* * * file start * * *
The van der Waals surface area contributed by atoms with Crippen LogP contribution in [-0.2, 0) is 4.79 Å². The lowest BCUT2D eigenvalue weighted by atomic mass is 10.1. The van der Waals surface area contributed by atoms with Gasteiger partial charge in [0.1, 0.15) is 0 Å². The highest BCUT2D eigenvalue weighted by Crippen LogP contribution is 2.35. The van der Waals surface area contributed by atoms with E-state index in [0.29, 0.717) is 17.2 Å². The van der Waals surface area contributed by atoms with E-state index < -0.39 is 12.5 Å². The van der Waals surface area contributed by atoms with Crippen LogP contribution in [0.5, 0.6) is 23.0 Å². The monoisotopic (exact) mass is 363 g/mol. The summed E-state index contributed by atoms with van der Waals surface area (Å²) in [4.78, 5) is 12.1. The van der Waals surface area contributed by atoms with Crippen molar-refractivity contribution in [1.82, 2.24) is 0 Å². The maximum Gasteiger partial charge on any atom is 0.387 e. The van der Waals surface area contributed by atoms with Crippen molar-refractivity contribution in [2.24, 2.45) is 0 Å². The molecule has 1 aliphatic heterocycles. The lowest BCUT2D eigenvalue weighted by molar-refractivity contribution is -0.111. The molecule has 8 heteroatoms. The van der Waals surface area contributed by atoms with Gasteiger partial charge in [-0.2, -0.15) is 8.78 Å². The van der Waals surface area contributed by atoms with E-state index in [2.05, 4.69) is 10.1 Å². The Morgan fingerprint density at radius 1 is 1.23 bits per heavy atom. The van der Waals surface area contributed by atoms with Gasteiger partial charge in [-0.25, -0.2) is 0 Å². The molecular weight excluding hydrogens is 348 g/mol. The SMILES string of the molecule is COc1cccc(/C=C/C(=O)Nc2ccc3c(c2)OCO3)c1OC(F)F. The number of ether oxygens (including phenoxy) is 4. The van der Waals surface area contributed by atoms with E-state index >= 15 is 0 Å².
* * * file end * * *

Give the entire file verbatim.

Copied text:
The van der Waals surface area contributed by atoms with Crippen LogP contribution in [-0.2, 0) is 4.79 Å². The lowest BCUT2D eigenvalue weighted by atomic mass is 10.1. The van der Waals surface area contributed by atoms with Gasteiger partial charge in [0.1, 0.15) is 0 Å². The highest BCUT2D eigenvalue weighted by Crippen LogP contribution is 2.35. The van der Waals surface area contributed by atoms with E-state index in [0.29, 0.717) is 17.2 Å². The van der Waals surface area contributed by atoms with E-state index < -0.39 is 12.5 Å². The van der Waals surface area contributed by atoms with Crippen LogP contribution in [0.5, 0.6) is 23.0 Å². The monoisotopic (exact) mass is 363 g/mol. The summed E-state index contributed by atoms with van der Waals surface area (Å²) in [4.78, 5) is 12.1. The van der Waals surface area contributed by atoms with Crippen molar-refractivity contribution in [1.82, 2.24) is 0 Å². The maximum Gasteiger partial charge on any atom is 0.387 e. The van der Waals surface area contributed by atoms with Crippen molar-refractivity contribution in [2.24, 2.45) is 0 Å². The molecule has 1 aliphatic heterocycles. The lowest BCUT2D eigenvalue weighted by molar-refractivity contribution is -0.111. The molecule has 8 heteroatoms. The van der Waals surface area contributed by atoms with Gasteiger partial charge in [-0.2, -0.15) is 8.78 Å². The van der Waals surface area contributed by atoms with E-state index in [2.05, 4.69) is 10.1 Å². The Morgan fingerprint density at radius 1 is 1.23 bits per heavy atom. The van der Waals surface area contributed by atoms with Gasteiger partial charge in [-0.25, -0.2) is 0 Å². The molecular weight excluding hydrogens is 348 g/mol. The SMILES string of the molecule is COc1cccc(/C=C/C(=O)Nc2ccc3c(c2)OCO3)c1OC(F)F. The number of ether oxygens (including phenoxy) is 4. The van der Waals surface area contributed by atoms with E-state index >= 15 is 0 Å².